To fully appreciate the richness of the Caribbean, it is necessary to get off the beaten path and sometimes this is best accomplished with the help of a local guide. In Dominica, anchored off Roseau, Dominica’s capital, you can recruit the services of a local guide who will lead you on a hike to one of the many waterfalls. Victoria Falls is a vigorous enough hike to keep you away from the crowds. You cross the White River about five times. This is the highest falls in Dominica, with an impressive volume of water from the Boiling Lake. Dive in for a swim, the water is whitish with a high sulfur content which is considered therapeutic for many aches and pains. Our guide coaxed us under a slight shelter of a rock on the edge of the falls where we were treated to a really awesome view of the cascading water.
Read more about this area in the latest Leeward Island Guide now in stock at the bookstore.
At the beginning of the trail to Victoria Falls our guide, Sea Cat arranged for us to eat with Moses and his family at their “Rastaurant”. A traditional Caribbean kitchen and a roofed dining area, you will eat out of a calabash bowl with a coconut spoon - the food is great!
Our oceans cover 71% of the planet and as sailors we are logically positioned to help save and protect this precious resource that has influenced and helped defined our lives. This year we all need to review how we can individually contribute to a global effort to help preserve the oceans of the world. Here are a few simple suggestions to help your green sailing footprint in 2014:
- Know what is below before dropping your anchor. Never anchor in coral or seagrass and use a mooring wherever possible.
- Avoid fuel spills. Never top off your tanks and always keep absorbent rags available when fueling. Keep engine diapers in place at all times to absorb small oil leaks and dispose of them carefully.
- Before pumping the bilge, check to ensure that no oily residue is present. Never pump holding tanks near coral as the nutrients in the sewage promote algae growth that competes with the coral for space on the reef.
- Select biodegradable cleaning products that ultimately end up in the sea
- Reduce packaging when provisioning. Start off by taking your own reusable bags along and try and reduce the use of disposable plastic containers by the use of re-useable storage containers.
- Work clean. Always use ground tarps and vacuum bags when sanding and try to purchase smaller quantities in order to eliminate waste.
- Take only pictures and leave only bubbles.
On his second voyage to the New World, Columbus, with a flotilla of 17 ships chartered in Spain and 1200 men, animals and hunting dogs, hoped to make landfall at Hispaniola, where he had left numerous crew from his first voyage the previous year. At dawn on November 3rd he sighted land in the Lesser Antilles; he named the island Dominica. According to accounts of the voyage, he then continued to Marie-Galante where he landed after sailing by Les Saintes (Todos los Santos) and on to Guadeloupe where he stayed for several days exploring before sailing north, naming many islands along the route. Montserrat (Santa Maria de Monstserrate), Antigua (Santa Maria la Antigua), Nevis (Santa Maria de las Nieves), Saba (San Cristobal), Saint Martin (San Martin) and St. Croix (Santa Cruz)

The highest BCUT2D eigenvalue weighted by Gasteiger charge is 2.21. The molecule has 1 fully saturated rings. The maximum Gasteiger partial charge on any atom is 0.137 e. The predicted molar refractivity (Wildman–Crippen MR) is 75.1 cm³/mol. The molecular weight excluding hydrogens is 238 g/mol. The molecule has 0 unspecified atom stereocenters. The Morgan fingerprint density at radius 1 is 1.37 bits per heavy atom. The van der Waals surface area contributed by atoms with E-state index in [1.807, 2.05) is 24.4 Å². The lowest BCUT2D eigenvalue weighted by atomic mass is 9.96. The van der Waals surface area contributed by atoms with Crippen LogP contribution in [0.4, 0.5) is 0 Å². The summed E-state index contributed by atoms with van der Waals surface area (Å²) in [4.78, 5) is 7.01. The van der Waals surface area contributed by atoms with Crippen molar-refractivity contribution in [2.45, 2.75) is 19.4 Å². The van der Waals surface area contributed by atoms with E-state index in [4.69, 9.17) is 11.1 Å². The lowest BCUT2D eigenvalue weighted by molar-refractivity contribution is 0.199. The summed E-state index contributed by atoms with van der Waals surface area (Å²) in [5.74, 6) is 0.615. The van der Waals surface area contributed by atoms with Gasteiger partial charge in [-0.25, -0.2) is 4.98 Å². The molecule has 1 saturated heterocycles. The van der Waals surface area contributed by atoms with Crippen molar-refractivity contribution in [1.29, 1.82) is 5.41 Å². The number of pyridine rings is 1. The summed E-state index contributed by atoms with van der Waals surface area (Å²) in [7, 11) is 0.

where he anchored off of Salt River Bay for fresh water. He was then driven by unfavorable winds to Virgin Gorda. Sighting the numerous islands, he named them the Virgins (Santa Ursula y las Once Mil Virgines) in honor of Saint Ursula and the 11,000 virgins, who, threatened by the marauding Huns in 4th century Cologne, sacrificed their lives rather than submit. Virgin Gorda (fat virgin) so called because Columbus, viewing it from seaward, thought that it resembled a reclining women with a protruding belly.
It was not until his third and fourth voyages that he sighted and explored regions of the South American mainland, looking for a passage to the Indian Ocean. The 4th and final voyage ended badly with the loss of all ships in a storm and he remained in Jamaica until ships were sent to take him back to Spain.
The tragedy and legacy of the four voyages to the New World is perhaps that they took place within the broader context of European expansionism and therefore, far from an adventurous journey of discovery seeking spices and new trade routes, the goal was to amass wealth, land and gold, at a time when the church was claiming lands not yet discovered and laying the groundwork for the subjugation of the indigenous population.
It is with great sadness to learn of Tony Snell's recent passing at the age of 91. What a man was he! Tony, and his wife Jackie (who passed in 2001) were the owners of the Last Resort Restaurant and Bar on Bellamy Cay in the British Virgin Islands.Yes, that Last Resort where Tony entertained with his guitar, harmonica and piano, writing his own music and words that kept the whole island in laughter! Who else would have thought to train their dogs to sing along with him? And, of course,there was the donkey that had its own open window to the restaurant so that the diners could give it a taste of what Jackie had prepared for their guests. He was an amazing man!